Saturday, March 26, 2005

Holi Culture Shock

There are no cows on the street in Kolkata. This city feels like home, or at least Eastern Europe, it's so modern. Billboards are in English, because everyone actually speaks this language. There are no puttering, inefficient autorickshaws, only yellow Ambassador taxis.

Our entrance into this city was all the more surreal yesterday because it was Holi, the festival of color: the streets were almost deserted, in a notoriously chaotic city (I feel like I've described each Indian city this way, but really, Kolkata traffic is supposed to be nutty).

In Varanasi, they've been "playing Holi" all week. I was an unwilling participant, strolling on the ghats the other day. A fuschia-colored boy pelted me with a pink water balloon, staining the new linen trousers I had tailor-made in Jaipur. We (Jessica met me here the other day) half wanted to stay on, to see how crazy things would get--plus, we were exhausted--but we'd booked tickets on. So we hauled ourselves to the train station for the 17 hour ride to Kolkata.

No one plays Holi in the streets here--you get fined--so most people get messy behind closed doors. Yesterday we plunked our stuff down, put on our worst clothes and got really, really pink. The family we're staying with took us to a neighbor's roof party, and we were immediately smeared in orange, yellow, green, and pink powders. They dowsed us in water to make the powder take hold and handed us small clay pots with a "herb" cocktail. Everyone from the stern Reiki Grand Master to his teenage daughter had a cup of this drink, a blend of almond milk, ground nuts, and bhang. We sipped ours gingerly, looking out of the balcony onto coconut trees, giant black crows, and high rise apartments ringed by slums.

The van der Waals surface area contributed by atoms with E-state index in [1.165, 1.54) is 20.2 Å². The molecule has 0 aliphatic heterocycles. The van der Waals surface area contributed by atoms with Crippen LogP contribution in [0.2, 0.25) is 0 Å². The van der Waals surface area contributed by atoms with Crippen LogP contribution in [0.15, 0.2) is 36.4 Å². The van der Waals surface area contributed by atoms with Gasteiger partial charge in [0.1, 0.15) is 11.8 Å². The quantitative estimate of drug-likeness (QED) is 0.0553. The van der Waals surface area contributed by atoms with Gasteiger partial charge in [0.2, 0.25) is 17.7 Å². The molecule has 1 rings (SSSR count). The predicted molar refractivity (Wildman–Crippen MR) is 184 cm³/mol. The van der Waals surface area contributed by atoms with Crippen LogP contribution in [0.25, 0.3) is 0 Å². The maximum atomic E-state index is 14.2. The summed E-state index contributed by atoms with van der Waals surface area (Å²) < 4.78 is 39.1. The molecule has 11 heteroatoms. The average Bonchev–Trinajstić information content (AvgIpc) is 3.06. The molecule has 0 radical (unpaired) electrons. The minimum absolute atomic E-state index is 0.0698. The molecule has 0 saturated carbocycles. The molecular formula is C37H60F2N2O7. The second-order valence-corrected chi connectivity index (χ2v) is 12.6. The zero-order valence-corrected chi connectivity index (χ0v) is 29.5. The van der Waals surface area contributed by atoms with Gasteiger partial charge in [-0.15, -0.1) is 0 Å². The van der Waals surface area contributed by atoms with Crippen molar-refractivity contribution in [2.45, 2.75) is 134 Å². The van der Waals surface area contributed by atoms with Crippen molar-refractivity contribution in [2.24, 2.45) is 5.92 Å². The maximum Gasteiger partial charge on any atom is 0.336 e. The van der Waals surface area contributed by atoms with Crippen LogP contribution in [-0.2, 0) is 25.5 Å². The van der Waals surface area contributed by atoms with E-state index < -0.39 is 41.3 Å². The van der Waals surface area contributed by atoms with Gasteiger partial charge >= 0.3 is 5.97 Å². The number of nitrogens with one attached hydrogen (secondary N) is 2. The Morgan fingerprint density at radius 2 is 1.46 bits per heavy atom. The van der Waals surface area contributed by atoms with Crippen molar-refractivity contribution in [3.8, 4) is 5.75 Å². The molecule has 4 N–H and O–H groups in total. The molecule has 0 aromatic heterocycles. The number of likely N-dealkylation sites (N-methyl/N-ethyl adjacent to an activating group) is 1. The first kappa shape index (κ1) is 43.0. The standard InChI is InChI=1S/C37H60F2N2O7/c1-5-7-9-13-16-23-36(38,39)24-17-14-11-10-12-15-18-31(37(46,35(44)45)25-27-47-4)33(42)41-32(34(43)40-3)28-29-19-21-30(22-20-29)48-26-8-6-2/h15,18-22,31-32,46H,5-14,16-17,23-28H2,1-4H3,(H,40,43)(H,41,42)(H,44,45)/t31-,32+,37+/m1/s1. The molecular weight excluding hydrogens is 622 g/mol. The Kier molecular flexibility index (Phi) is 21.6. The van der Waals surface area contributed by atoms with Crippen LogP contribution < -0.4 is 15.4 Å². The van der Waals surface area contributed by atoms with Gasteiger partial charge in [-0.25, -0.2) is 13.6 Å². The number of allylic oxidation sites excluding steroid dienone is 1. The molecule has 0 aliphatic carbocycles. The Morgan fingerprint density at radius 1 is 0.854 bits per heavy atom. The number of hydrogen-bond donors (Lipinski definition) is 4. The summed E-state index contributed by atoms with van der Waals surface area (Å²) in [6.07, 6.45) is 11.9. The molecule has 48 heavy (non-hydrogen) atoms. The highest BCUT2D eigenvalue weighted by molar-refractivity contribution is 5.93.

Later, hair and hands still bright pink, we were taken out for vodka tonics at a kind of lounge restaurant. The band was awful, spouting badly covered Backstreet Boys and George Michael sung by a fake blond Indian women. Conversation revolved around parties, low-carb dieting, and bargaining tactics to get time off work to travel abroad.

I'm reminded of something an English man told me in Jodhpur during my first week in India. I was still in shock, way overstimulated by, er, everything. He laughed and said don't worry, you'll start to love it. The chaos is addicting.

So Kolkata hasn't delivered, yet, but I'm sure my addiction can be sated with a visit to the markets today. If not, I'm going to need another hit of Varanasi.


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